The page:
The FASB plans to publish in August 2018 an update to U.S. GAAP to make accounting for life insurers and other long-term insurance companies more transparent and easier to understand. Ahead of the expected publication, a life insurance industry trade group is telling the FASB that insurers lack the resources to implement the changes by the expected effective date of 2021.
U.S. insurance companies will not be ready to implement the FASB’s insurance standard by its expected effective date of 2021, an industry trade group told the accounting board.
The American Council of Life Insurers (ACLI) asked the FASB on June 20, 2018, to extend the effective date of the forthcoming standard for at least one more year. A FASB spokesperson said the board was reviewing the request.
“Every single person out there that has actual work experience knows it’s impossible to do,” said Michael Monahan, ACLI senior director of accounting policy, of the 2021 effective date for public insurance companies.
The FASB in June agreed to publish the final version of its long-running effort to improve the notoriously opaque area of accounting. The final amendments are slated for August release and are expected to overhaul how life insurers and other companies offering long-term policies calculate their liabilities — the payments they owe to customers. Insurers are preparing for accounting changes that will require them to overhaul how they update the key assumptions they use when estimating liabilities.
The board agreed that the standard will go into effect for public companies for fiscal years and interim periods within those years beginning after December 15, 2020, which will mean 2021 for most calendar-year businesses. Private companies will not have to follow the new guidance until their fiscal years that begin after December 15, 2021, and for interim periods beginning after December 15, 2022. The FASB said it will permit adoption of the amended guidance ahead of the effective date.
The FASB plans to base the final amendments on Proposed Accounting Standards Update (ASU) No. 2016-330, Financial Services — Insurance (Topic 944): Targeted Improvements to the Accounting for Long-Duration Contracts, which was issued for public comment in September 2016.
The 2021 effective date for public companies is more than two years away, but because of the requirement to provide comparable results when the new accounting requirements are adopted, most companies will have to start implementing the new guidance the year before the deadline. In addition, to comply with the internal control requirements of the Sarbanes-Oxley Act of 2002 , companies will have to test their systems at least a quarter before the new accounting goes live and then fix whatever problems they find in the testing phase, Monahan said.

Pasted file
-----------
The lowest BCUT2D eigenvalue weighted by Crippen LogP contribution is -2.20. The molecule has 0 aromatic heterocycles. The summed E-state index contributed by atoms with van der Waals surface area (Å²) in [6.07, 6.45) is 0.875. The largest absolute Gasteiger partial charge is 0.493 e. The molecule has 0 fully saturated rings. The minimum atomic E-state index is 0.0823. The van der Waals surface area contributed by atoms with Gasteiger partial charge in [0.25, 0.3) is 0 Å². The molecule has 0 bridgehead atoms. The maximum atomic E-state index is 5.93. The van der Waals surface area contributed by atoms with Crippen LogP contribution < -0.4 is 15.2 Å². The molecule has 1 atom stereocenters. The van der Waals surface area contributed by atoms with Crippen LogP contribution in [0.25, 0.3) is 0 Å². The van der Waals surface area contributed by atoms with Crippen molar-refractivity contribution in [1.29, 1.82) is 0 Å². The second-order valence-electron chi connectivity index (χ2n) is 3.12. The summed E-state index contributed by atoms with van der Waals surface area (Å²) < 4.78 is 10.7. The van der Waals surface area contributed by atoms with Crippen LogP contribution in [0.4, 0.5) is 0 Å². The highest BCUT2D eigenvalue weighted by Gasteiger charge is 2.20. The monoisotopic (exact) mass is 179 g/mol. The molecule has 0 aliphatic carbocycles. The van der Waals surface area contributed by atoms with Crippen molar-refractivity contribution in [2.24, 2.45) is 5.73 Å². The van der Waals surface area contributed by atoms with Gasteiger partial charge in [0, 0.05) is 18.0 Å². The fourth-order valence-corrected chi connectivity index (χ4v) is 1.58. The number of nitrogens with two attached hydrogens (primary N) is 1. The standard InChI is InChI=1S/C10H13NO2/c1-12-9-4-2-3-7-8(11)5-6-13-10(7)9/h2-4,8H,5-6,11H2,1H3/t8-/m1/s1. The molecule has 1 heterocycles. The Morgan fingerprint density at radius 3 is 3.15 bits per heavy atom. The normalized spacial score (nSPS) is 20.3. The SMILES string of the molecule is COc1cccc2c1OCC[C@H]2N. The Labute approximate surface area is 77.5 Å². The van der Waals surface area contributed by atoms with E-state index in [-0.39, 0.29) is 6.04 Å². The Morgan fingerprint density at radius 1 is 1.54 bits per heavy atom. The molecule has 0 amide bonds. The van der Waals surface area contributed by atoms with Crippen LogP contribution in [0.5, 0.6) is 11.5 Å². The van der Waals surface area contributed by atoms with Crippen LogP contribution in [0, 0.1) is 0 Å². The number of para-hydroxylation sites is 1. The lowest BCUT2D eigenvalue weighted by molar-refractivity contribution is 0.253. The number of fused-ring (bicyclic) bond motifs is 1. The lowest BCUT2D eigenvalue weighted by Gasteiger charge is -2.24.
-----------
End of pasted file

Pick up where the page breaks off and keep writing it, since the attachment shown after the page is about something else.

“It’s virtually impossible,” he said.
In addition to the ACLI request, Principal Financial Group Inc. submitted a letter to the FASB on June 22 that also asked for at least an extra year.
The forthcoming standard “represents a complete overhaul of the financial reporting framework for traditional insurance contracts, market risk benefits, and deferred acquisition costs,” Principal wrote. The insurance standard uses the term “deferred acquisition costs” for the sales and marketing expenses underwriters incur when soliciting new business and then write off over several years to avoid a reduction in reported earnings.
Multiline insurers like Principal sell a range of policies, such as life, disability, and dental, and Principal tracks its various product lines with customized software.
“These systems generally use older technology (since they were initially set up many years ago based on the current guidance, where the underlying models and inputs were not updated after inception) and include both vendor and home-grown applications. The changes to the liability for traditional insurance contracts will require the most significant systems changes,” Principal wrote.
The FASB’s work on the insurance standard was an effort to address long-standing criticisms that the financial statements of insurance companies are impenetrable to all but the most specialized analysts and investors.
The main criticism centers on the relevance of insurance company financial information when U.S. GAAP requires insurers to measure their liabilities using assumptions on investment returns, expenses, mortality, and policy cancellations and missed payments that are established when a policy is sold. For long-term life insurance policies, this means assumptions could be years or even decades out of date.
It is expected that the final amendments will require insurers to regularly update their assumptions. The FASB believes the upcoming guidance will simplify how insurers amortize the costs to acquire new policyholders and change how to measure insurance policies with investment features that protect customers from losses.